After the War
Waldhaus Buch then became an orthopedic hospital after the war and was later integrated with other hospitals in 1963. The power within East Germany came to a close after the fall of the Berlin Wall in 1989 which lead to Waldhaus Buch being officially closed in 1992. Since then, the eerie past of the abandoned hospital was left behind to roam the empty halls of victims and their Nazi perpetrators.
A Grave Encounter
The sky turned grey and rain started to fall upon my arrival at the Berlin-Buch station. My friend and I looked at each other when we noticed this with looks of fear and excitement. After walking for about 10-15 minutes, we finally arrived at the abandoned hospital that was poorly gated. There was an opening in one of the side gates, so we crawled and started to walk around the immense building. Intimidating in size, Waldhaus Buch towered over us with steel plates blocking all the accessible windows. After searching for half an hour, we found a small window with a steel plate ripped off in order to access the inside. The only problem was that this opening was to the pitch black basement. My friend immediately got a sense of dread and even mentioned that she felt a bad energy present. After debating on what to do, we decided to turn back and leave this journey for another day.
After a few days, I came back to Waldhaus with another friend and together. My friend took a minute to say a few words in German to whatever energies or spirits lay within the hospital and with that, we crawled into the pitch black opening. This made the atmosphere feel more welcoming, especially since the cold feeling instantly went away once we entered. As shown in the video, the basement was one of the two most terrifying parts in the hospital. It seemed as though each room was used as a surgical unit or a bathroom as the walls were all lined with green tiles. We finally found the stairs that lead to the rest of the building, and with that, we roamed free.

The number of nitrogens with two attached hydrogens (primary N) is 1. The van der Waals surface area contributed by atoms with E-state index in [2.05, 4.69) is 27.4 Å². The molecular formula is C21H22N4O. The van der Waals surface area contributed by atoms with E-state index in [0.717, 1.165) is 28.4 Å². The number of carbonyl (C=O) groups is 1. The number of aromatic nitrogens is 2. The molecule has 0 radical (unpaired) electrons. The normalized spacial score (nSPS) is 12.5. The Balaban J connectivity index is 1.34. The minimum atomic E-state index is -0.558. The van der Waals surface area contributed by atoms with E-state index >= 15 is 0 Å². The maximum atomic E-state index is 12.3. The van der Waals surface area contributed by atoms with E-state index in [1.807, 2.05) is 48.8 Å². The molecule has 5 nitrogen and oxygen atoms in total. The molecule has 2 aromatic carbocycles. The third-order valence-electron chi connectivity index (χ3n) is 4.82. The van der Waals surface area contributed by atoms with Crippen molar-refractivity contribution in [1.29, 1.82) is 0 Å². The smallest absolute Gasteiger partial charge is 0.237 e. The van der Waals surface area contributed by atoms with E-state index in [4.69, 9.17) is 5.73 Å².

For the most part, Waldhaus Buch treated us well. The main hallways were littered with decay or graffiti, and some of the rooms still had pieces of wallpaper or posters stuck to them. Two of the rooms would suddenly change in temperature when we walked in, which was a clear indication that something, or someone, was present and did not want us there. Every time we felt this, we agreed to keep moving. My friend felt this especially when he got close to the shoe in the middle of the main hall as seen in the video. The second most terrifying part was the attic, where we not only felt a cold temperature, but also felt a sudden feeling of anxiety, nervousness, and fear. This grew as I kept moving deeper into the attic, until my friend told me that we needed to turn around before anything happens. I agreed, and we decided to turn back. An interesting event happened where my friend had set a timer for us to leave after an hour and right before the timer set off, a piece of the ceiling fell onto his face and something rang in his ear as he pulled out his phone to check the time. This was caught in the video. As we were entering the basement, I stumbled across an old newspaper clipping which we most definitely did not see when we came in nor was it in the video. On the train ride home, my friend mentioned that the newspaper clipping was of women who suffered from breast cancer, and that the back listed all of the deceased.
Did you like our review? Comment below.
You may also like our other historical articles.